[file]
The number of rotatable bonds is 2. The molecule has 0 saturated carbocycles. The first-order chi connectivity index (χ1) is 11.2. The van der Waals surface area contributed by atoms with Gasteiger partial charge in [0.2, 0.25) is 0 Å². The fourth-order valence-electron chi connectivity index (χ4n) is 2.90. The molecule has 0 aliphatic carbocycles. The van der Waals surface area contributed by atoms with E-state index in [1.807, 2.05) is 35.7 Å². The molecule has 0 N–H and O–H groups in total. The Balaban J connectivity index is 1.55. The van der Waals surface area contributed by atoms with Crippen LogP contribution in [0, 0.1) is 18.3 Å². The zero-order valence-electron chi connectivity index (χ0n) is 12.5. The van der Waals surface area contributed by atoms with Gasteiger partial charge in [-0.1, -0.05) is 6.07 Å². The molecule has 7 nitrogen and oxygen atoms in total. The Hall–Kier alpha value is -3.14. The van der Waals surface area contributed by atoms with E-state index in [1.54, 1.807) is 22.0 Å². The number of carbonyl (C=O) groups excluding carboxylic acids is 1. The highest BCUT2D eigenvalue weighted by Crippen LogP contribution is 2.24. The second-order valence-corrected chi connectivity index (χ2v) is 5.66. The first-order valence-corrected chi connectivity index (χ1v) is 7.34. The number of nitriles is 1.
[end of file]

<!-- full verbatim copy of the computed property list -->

The number of rotatable bonds is 2. The molecule has 0 saturated carbocycles. The first-order chi connectivity index (χ1) is 11.2. The van der Waals surface area contributed by atoms with Gasteiger partial charge in [0.2, 0.25) is 0 Å². The fourth-order valence-electron chi connectivity index (χ4n) is 2.90. The molecule has 0 aliphatic carbocycles. The van der Waals surface area contributed by atoms with E-state index in [1.807, 2.05) is 35.7 Å². The molecule has 0 N–H and O–H groups in total. The Balaban J connectivity index is 1.55. The van der Waals surface area contributed by atoms with Crippen LogP contribution in [0, 0.1) is 18.3 Å². The zero-order valence-electron chi connectivity index (χ0n) is 12.5. The van der Waals surface area contributed by atoms with Gasteiger partial charge in [-0.1, -0.05) is 6.07 Å². The molecule has 7 nitrogen and oxygen atoms in total. The Hall–Kier alpha value is -3.14. The van der Waals surface area contributed by atoms with E-state index in [1.54, 1.807) is 22.0 Å². The number of carbonyl (C=O) groups excluding carboxylic acids is 1. The highest BCUT2D eigenvalue weighted by Crippen LogP contribution is 2.24. The second-order valence-corrected chi connectivity index (χ2v) is 5.66. The first-order valence-corrected chi connectivity index (χ1v) is 7.34. The number of nitriles is 1.